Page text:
To restore your client’s brand reputation, you could try to build awareness about how their products/services help society. You can also formulate a fall-back plan if all your damage-control strategies fail.

2. Better brand reputation management

Corporations get a bad rap for being opaque and salesy. Effective communication and PR can give your brand a facelift. You can shake off the image of a big, bad corporation if your messaging is heartfelt and humane.

By showing that your clients care for their customers and employees, you can change public perception about your clients’ brands.

Is there a catch? Yes. You need to project a consistent brand image for your clients across all customer-facing channels. For example, if a company uses chatbots for lead generation, they need to reprogram the bots so that they communicate in a way that is true to brand standards. Failing to do that could result in confused public perception and a watered-down brand image.

Let’s say a website gets mostly millennial visitors. If the onsite bot communicates to them in a formal, cut-and-dry tone, they may be put off and turn to a competitor brand. Worse still, they might decide to rant about it on social media, which can be disastrous for any net-savvy brand.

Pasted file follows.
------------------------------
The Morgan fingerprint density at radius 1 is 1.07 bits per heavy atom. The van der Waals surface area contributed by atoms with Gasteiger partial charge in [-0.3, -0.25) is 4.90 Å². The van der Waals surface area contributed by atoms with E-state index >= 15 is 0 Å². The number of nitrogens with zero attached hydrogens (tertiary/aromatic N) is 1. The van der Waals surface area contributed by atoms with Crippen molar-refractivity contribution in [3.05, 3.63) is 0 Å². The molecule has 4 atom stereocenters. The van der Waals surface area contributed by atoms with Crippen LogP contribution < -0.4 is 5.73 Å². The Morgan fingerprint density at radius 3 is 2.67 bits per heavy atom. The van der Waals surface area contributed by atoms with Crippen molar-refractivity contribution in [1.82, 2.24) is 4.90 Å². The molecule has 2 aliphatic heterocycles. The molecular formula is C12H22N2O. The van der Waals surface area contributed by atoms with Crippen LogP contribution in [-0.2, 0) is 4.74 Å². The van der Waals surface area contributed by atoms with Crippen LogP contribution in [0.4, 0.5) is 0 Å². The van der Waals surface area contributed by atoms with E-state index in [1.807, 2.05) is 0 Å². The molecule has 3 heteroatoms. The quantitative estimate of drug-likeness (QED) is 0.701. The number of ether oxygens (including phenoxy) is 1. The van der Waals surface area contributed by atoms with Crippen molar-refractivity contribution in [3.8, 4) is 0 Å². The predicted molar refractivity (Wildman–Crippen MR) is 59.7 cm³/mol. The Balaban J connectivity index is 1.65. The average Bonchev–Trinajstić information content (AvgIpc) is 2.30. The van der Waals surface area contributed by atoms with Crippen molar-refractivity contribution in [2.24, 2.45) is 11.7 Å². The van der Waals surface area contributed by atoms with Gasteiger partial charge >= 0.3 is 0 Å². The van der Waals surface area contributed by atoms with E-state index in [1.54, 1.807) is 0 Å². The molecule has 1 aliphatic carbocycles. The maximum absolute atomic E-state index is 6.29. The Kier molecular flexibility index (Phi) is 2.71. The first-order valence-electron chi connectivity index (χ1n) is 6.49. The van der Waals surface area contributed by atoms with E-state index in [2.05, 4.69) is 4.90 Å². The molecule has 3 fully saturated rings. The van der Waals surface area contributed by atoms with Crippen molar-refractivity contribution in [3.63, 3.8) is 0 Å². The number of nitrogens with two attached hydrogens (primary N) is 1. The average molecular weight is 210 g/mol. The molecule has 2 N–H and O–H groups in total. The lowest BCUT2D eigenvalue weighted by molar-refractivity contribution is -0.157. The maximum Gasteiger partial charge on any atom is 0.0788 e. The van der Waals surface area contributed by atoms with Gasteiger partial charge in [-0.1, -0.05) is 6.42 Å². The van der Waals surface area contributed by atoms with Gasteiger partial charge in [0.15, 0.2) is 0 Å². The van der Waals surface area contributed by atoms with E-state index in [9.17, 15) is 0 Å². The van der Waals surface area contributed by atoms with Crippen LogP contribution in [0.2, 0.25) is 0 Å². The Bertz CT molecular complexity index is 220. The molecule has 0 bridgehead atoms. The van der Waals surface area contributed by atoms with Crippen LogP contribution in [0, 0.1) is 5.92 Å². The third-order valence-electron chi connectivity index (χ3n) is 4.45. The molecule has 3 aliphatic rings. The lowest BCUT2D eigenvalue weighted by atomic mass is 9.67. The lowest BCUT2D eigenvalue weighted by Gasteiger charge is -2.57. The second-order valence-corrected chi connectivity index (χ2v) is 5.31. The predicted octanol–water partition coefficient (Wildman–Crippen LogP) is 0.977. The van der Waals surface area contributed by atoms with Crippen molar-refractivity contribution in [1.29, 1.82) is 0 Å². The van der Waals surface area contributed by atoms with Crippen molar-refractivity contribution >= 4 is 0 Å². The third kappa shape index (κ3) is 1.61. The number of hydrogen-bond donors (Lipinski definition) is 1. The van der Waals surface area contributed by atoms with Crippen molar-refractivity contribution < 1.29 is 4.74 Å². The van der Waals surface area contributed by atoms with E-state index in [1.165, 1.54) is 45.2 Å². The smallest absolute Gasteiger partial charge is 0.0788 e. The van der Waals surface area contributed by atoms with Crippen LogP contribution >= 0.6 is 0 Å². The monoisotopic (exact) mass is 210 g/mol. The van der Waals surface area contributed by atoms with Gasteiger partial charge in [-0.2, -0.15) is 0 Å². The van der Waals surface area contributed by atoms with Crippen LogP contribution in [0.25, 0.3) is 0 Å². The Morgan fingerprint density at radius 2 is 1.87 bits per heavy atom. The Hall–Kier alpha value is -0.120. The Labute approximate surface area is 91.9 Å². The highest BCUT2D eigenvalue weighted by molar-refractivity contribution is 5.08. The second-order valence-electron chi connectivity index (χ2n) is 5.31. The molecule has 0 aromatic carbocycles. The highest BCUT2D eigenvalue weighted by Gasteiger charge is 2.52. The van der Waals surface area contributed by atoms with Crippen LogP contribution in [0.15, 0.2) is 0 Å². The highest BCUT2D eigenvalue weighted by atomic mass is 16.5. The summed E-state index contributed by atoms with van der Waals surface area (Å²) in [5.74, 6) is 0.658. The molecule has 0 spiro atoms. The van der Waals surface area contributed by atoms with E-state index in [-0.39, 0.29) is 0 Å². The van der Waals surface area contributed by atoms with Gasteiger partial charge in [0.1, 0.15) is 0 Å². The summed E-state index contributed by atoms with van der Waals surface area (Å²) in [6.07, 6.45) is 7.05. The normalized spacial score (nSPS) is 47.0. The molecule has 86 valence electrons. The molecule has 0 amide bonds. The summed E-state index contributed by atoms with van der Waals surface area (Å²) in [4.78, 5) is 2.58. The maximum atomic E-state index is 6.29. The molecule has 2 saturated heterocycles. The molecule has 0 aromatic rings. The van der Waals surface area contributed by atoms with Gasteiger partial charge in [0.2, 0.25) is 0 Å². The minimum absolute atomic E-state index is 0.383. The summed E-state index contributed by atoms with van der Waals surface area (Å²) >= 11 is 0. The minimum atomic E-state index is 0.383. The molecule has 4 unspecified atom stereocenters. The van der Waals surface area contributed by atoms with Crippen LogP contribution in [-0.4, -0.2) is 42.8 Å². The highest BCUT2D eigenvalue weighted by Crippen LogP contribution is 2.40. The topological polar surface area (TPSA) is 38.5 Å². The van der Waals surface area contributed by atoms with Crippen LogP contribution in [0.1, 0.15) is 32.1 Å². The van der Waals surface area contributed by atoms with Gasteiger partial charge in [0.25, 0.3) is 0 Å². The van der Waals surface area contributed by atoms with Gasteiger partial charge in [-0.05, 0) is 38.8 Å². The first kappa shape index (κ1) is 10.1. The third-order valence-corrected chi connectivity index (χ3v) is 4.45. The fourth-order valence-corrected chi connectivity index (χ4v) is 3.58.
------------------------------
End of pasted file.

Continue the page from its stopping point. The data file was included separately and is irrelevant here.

3. Positive customer and client morale

Consumer morale has nosedived since the pandemic set in. Physical distancing has led to social media nearing, and you just can’t escape the Covid-driven content floating around on social media platforms. Such communication erodes consumer trust and morale.

To cut through that noise, your PR company can create a positive communication strategy. This way, you can attract more clients and multiply your revenue. When you replicate the strategy for your clients, their revenue expands, which sets off a vicious cycle.

Through positive communication, your clients foster customer trust and earn digital loyalty. If all PR companies adopt the same approach, the entire business ecosystem can improve.

4. Increased corporate social responsibility (CSR)

According to the Kantar study cited earlier, consumers expect brands to act ethically and look beyond financial gains during these testing times.

If your communication strategy is anchored around CSR, you can become a “trusted brand” for your audience—the brand they turn to when normalcy is restored. Allowing work from home (WFH), reducing carbon footprint, and promoting energy efficiency are some ways to show your CSR.